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The Sciences

Fear of a nanotech planet?

Gene ExpressionBy Razib KhanDecember 9, 2008 12:17 PM

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David Kirkpatrick points me to some interesting new research, Religious beliefs and public attitudes toward nanotechnology in Europe and the United States:

...Recent research suggests that 'religious filters' are an important heuristic for scientific issues in general5, and nanotechnology in particular6. A religious filter is more than a simple correlation between religiosity and attitudes toward science: it refers to a link between benefit perceptions and attitudes that varies depending on respondents' levels of religiosity. In surveys, seeing the benefits of nanotechnology is consistently linked to more positive attitudes about nanotechnology among less religious respondents, with this effect being significantly weaker for more religious respondents6. For this study, we have combined public opinion surveys in the United States with Eurobarometer surveys about public attitudes toward nanotechnology in Europe to compare the influence of religious beliefs on attitudes towards nanotechnology in the United States and Europe. Our results show that respondents in the United States were significantly less likely to agree that nanotechnology is morally acceptable than respondents in many European countries. These moral views correlated directly with aggregate levels of religiosity in each country, even after controlling for national research productivity and measures of science performance for high-school students.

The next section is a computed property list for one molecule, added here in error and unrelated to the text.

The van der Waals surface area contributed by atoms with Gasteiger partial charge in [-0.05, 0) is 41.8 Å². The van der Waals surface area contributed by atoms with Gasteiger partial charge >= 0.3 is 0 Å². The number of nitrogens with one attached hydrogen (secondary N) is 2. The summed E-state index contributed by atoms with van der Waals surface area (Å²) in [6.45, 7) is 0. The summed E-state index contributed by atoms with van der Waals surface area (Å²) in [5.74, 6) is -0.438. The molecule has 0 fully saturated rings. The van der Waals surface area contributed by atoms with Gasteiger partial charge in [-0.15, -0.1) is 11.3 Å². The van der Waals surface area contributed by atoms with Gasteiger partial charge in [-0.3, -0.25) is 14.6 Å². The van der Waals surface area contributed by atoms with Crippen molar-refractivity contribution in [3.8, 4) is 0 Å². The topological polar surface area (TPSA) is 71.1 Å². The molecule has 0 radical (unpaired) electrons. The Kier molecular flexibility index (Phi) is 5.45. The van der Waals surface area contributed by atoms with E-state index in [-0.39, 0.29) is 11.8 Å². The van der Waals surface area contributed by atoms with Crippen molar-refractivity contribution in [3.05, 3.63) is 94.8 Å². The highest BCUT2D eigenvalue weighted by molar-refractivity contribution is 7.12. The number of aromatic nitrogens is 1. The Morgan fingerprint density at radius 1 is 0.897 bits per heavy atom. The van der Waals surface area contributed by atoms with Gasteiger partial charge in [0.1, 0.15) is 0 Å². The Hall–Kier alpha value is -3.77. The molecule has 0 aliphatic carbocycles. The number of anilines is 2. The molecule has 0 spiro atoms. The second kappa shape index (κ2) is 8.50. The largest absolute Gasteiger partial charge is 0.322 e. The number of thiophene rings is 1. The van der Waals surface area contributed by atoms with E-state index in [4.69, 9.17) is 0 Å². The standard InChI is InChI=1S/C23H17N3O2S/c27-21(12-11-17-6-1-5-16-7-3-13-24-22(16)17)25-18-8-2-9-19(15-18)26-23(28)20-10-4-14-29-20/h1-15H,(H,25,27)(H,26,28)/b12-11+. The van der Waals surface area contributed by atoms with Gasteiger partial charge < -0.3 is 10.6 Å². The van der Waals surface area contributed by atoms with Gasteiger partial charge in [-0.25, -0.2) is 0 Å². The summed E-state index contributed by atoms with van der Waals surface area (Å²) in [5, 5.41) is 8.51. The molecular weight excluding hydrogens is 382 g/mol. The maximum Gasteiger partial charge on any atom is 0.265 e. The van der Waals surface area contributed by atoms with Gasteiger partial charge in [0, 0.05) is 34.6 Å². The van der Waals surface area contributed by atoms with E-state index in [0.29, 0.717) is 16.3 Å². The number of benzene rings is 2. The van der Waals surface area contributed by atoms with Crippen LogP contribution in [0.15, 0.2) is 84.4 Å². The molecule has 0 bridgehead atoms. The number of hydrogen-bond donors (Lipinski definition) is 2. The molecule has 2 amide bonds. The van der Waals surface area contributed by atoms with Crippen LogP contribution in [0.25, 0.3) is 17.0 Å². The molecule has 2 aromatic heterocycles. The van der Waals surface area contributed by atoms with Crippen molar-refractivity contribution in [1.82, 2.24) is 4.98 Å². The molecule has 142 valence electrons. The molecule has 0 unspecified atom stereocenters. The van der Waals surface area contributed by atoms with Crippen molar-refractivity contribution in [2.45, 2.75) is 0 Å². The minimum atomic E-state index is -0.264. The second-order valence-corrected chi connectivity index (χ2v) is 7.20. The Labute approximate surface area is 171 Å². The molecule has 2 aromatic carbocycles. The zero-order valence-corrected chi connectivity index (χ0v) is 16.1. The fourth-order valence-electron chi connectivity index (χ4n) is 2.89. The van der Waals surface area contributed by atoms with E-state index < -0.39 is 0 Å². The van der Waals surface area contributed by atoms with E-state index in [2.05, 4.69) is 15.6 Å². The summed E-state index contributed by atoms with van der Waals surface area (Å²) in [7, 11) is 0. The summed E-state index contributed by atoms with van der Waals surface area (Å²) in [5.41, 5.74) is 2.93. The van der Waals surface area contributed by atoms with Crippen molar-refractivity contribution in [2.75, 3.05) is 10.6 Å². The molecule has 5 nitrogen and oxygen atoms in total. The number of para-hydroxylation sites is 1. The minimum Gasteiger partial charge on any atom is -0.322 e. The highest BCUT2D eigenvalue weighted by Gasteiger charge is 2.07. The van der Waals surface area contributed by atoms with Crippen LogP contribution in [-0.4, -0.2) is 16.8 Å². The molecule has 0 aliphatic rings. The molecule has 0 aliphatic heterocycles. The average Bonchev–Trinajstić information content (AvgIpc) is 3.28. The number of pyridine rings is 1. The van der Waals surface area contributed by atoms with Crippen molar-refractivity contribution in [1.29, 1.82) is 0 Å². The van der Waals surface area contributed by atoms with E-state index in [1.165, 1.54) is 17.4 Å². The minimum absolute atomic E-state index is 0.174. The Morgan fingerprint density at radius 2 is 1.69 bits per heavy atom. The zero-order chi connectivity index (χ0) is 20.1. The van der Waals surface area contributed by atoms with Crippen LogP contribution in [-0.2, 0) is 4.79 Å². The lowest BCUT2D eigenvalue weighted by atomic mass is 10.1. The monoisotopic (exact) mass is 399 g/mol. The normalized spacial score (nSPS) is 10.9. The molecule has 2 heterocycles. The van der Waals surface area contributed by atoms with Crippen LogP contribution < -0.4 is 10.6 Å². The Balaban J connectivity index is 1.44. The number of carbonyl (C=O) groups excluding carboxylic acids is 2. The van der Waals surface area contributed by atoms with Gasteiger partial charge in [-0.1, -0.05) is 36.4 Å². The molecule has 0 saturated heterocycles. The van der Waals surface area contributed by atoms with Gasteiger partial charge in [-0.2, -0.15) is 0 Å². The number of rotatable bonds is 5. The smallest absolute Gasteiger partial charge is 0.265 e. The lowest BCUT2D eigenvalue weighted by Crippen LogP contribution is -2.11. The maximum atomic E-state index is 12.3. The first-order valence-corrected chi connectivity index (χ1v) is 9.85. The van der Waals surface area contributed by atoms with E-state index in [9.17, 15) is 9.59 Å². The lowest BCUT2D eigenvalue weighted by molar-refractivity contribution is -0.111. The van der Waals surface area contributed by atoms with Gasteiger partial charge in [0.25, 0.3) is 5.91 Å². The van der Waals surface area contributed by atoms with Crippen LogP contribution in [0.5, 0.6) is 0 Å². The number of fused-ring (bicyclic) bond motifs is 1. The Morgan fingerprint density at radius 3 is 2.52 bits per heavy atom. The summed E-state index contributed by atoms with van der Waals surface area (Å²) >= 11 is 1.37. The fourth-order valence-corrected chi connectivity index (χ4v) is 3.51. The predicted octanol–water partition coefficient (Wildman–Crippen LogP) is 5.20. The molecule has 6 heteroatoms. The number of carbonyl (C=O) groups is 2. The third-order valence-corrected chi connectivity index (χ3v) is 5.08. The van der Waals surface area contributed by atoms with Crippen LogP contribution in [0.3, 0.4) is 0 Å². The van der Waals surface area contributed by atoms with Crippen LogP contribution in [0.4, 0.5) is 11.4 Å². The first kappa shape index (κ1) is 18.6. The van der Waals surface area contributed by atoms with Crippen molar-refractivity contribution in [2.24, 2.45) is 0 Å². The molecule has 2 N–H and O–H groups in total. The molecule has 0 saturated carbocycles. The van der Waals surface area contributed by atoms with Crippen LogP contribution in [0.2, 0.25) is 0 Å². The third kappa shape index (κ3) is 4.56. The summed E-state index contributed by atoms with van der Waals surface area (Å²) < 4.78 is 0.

As someone suspicious of non-religious, but New Age Gaia-worshiping, anti-science, I am generally surprised as to how thin it is on the ground. Though do note that Americans are more supportive of GMOs than Europeans....

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